By Tim Linscott
A deep-rooted sense of community, a strong streak of curiosity and being a history major doesn’t hurt, either.
For Robin Quinn, head librarian at Hasting Memorial Library in Grant, a phone call from a representative from the Mari Sandoz High Plains Heritage Center in Chadron sparked an idea and struck a passionate chord.
Representatives from the Sandoz High Plains Heritage Center called Quinn in January 2012 to explain that they were getting rid of their extra microfilm catalog, which included microfilms of papers from Perkins County, including the original Tribune and the Madrid Era.
The dilemma Quinn had was that the library does not have a microfilm reader. She looked into finding one and the cost ran around $3,000.
“They are becoming obsolete, so finding them is hard,” Quinn said, noting that investing in dying technology may not be prudent.
If she turned the offer down from High Plains Heritage Center, the microfilms would be simply thrown out.
Quinn contacted the Nebraska State Historical Society on what to do about the matter and after a discussion with them, a lightbulb went on.
The state historical society was in the process of digitalizing its entire database of records, including newspapers, using a company out of Iowa.
This gave Quinn an idea. She contacted Advantage Preservation Companies, an Iowa-based company specializing in digital projects, and began the process of turning microfilms into digital copies.
The library foundation board stepped up with half of the funds for the project while Grant citizen Marvin Stumpf gave a sizeable donation to the project as well. Total cost of the project now stands at over $7,000.
Within a few months a small, thin, black external hard drive showed up at the library.
Upon plugging it into a computer, Quinn saw it launched a database of every single issue of every single newspaper in Perkins County from 1889-2001.
“Everything is there. Elsie, Madrid, Vengango, the Tribune from the day it started, all until 2001, it is all there,” Quinn said.
The hard drive opens a web browser that has a search engine, allowing people to look as broadly or specifically as they want for anything in Perkins County.
Quinn found information on her great-grandmother and library staff helped a woman in Missouri find 13 long-lost relatives.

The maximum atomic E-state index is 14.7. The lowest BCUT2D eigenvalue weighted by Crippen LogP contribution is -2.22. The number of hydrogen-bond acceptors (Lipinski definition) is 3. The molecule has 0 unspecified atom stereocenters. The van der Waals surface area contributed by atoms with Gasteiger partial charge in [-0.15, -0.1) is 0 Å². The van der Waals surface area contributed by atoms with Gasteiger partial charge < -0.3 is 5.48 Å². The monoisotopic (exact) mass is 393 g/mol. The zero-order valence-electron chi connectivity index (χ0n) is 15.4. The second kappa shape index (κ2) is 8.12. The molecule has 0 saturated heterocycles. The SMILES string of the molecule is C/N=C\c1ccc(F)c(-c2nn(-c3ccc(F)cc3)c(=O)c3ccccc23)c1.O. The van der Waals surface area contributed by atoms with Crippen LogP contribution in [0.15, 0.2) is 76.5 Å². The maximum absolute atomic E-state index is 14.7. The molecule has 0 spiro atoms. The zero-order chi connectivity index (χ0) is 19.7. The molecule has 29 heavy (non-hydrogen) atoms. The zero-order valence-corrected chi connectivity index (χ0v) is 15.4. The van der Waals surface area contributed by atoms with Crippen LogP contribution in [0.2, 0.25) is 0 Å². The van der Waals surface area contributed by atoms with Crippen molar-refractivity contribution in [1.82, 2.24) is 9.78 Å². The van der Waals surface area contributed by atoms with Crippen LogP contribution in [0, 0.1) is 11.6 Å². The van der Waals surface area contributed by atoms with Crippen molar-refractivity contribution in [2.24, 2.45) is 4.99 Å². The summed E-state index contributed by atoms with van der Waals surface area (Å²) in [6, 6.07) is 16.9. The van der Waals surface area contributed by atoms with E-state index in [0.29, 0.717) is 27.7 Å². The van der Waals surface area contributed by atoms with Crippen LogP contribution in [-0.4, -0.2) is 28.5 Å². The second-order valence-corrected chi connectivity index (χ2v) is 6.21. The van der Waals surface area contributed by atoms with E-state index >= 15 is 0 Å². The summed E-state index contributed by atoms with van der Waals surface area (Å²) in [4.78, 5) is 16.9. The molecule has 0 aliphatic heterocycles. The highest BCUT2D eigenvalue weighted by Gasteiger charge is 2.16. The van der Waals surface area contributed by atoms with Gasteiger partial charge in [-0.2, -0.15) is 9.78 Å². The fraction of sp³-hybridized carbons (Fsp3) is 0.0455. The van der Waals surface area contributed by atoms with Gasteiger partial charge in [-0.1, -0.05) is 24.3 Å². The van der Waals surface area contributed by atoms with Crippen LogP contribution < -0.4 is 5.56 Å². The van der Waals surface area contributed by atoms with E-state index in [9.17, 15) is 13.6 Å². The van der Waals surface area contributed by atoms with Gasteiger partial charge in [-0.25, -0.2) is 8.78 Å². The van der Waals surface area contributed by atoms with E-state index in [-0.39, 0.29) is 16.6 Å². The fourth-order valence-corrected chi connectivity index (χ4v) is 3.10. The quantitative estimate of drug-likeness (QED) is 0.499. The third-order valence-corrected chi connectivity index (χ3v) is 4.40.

Not only can the database help with genealogy, it can pin-point historical happenings throughout the county, dig up documents like legals as well as just looking back in history.
“It is kind of fun to look back at some of the old papers,” Quinn said. “It is a complete collection of newspapers. There is no other way to access these archives except the historical society in Lincoln.”
The state historical society, over four hours from Grant, currently has a waiting period to search through archives.
Russ Pankonin, co-Publisher of The Grant Tribune-Sentinel, feels preserving the history of a community through the local newspaper is vital to each community.
“The value of preserving the newspapers of Perkins County is simply immeasurable. TheTribune-Sentinel records the weekly history of Perkins County and it’s communities,” Pankonin said. “To have the papers from Madrid, Elsie and Venango is also a gem for those communities.”
Having a record of papers from Madrid is especially important to Pankonin as bound versions of a Madrid publication kept at the Tribune office were sadly destroyed several years ago. The bound books were kept in the basement and an incident where a sewer backed up four feet destroyed several editions.
“It’s great to know a digital version still exists,” Pankonin said. “We applaud the efforts of the Hastings Memorial Library to undertake this project. These digital versions will be a valuable resource for local research and genealogy for many years to come.”
Each screen can be printed as a whole, or specific items from the page, which is complete with advertising, by-lines and legal notices.
“Once you get the hang of searching for things, it is really easy,” Quinn said.
A back-up of all files are kept by Advantage Preservation Companies.
What is amazing is that the Hastings Memorial Library is currently the only library doing such a project.
Quinn indicated that at a library conference in October the notion of libraries doing this was made known to other libraries, giving credence to Perkins County being innovators in preservation.
“Our data base was used as a display screen for other libraries to look at,” Quinn said.
Keeping a complete history of a county is very important to Quinn, a self-proclaimed history buff, and this data base has given a complete record of all history in Perkins County in the palm of her hand.
“I think it is extremely important to preserve history. There are over 100 years of local history right here. Some newspapers people may never know existed have information on what happened in this county in 1889,” Quinn said. “That is pretty close to the beginning of where we live.”
Patrons can use a public computer during regular working hours to explore the past.
Donations are still being sought to catch the collection up to 2013. Quinn hopes every two years to purchase the previous archive, which is normally done in a year-and-a-half increment, to keep everything current.